The coming-of-age drama and its conventions are ubiquitous in our culture. From Moby Dick to Stand By Me to The Wonder Years to The Virgin Suicides and thousands of others, they all share strikingly similar characteristics. There is the first person narrative, told in flashback, from an older and wiser protagonist. The requisite group of friends or comrades who fight and bond (and often die) over the course of the story. Often, there’s a love interest who the narrator cannot pursue until he’s completed some adventure. And, there’s the life-altering event, a confrontation with death, which forever changes the narrator from an innocent to an adult.
What is most fascinating about this genre is how durable it is. Despite being predictable and formulaic, works in this category are often brilliant pieces of storytelling which somehow encapsulate the human condition and what it means to grow up.
The aging protagonist of this story is Jaffy Brown. As a child, Jaffy scoured the filth of London’s sewers for pennies until the day he approached a tiger on the street and literally escaped from the jaws of death and poverty. The owner of the tiger, the titular Jamrach, is impressed by Jaffy’s pluck and offers him a job cleaning cages at his private zoo of exotic creatures. Jaffy proves particularly adept at dealing with the animals so, in due time, he’s recruited on a shipping expedition to capture a fabled dragon from a South Pacific island.
Throw in the best friend, a love interest, a host of exotic locales and characters, hardship and, eventually, disaster, on the high seas – you’ve got yourself a coming-of-age tale.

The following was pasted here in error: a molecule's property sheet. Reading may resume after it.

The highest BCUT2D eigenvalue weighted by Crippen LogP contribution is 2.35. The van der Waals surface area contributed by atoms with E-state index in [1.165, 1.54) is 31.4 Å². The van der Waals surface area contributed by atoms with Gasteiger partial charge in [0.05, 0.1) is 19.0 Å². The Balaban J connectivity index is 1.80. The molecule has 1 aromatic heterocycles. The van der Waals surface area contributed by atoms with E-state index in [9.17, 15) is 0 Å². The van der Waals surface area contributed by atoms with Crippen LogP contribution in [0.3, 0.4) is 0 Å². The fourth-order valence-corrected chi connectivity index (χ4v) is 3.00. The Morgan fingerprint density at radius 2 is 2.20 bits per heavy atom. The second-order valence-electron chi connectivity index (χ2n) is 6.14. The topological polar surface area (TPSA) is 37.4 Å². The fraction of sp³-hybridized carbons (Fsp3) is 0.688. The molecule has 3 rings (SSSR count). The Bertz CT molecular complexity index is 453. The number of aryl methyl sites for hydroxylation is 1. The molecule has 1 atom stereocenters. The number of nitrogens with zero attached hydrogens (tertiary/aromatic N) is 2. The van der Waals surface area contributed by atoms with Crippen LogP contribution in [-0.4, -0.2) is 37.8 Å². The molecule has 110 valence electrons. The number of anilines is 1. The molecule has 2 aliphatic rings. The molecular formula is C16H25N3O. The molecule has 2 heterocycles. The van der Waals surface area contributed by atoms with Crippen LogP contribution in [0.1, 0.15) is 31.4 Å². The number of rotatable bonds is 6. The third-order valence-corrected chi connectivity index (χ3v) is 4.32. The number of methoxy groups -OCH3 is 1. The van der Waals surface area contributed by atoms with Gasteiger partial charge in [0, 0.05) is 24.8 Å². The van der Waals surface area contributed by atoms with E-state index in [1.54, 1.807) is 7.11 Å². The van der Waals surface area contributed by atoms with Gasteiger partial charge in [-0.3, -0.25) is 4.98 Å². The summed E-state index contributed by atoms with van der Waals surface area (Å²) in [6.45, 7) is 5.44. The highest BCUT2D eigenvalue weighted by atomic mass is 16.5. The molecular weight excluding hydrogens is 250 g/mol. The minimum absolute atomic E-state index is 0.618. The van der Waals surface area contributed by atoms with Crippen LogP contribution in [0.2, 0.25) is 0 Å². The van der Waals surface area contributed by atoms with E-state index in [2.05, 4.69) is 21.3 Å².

Why is this coming-of-age on the open seas tale different from the dozens of others out there? For one, the writing is quite good – Jaffy is a wonderful narrator for this kind of tale. He’s serious, funny, emotional, stoic – all in just the right proportions. You can palpably feel his fear as he and his band confront a Komodo dragon somewhere in Indonesia. You understand completely when he punches Tim, his best friend, in the face early on in the story. And you long with him for his mother and for Ishbel, the girl he loves, during some long nights at sea.
The eventual ordeal, the one that truly makes Jaffy confront who he really is, is no surprise to anyone familiar with seafaring adventures. Yet, in its rawness and brutality, it stands out. Especially through the eyes of Jaffy who, despite all the prior adventures and dangers, remains an innocent up until this point. Yet, the reader is never, can never, be judgmental because of the implicit question: If Jaffy could be driven to such extremes, could I? If that’s a bit cryptic, I hope that you’ll pick up a copy to find out what I mean.
As the convention dictates, Jaffy survives the ordeal and learns that you can never truly go home. He is changed and will forever be so. Perhaps that is the underlying appeal of coming-of-age tales. The inevitability and immutability of change and the lengths to which this change will drive us.
Whatever the reason, the genre seems to not get stale, certainly not with the addition of Jamrach’s Menagerie.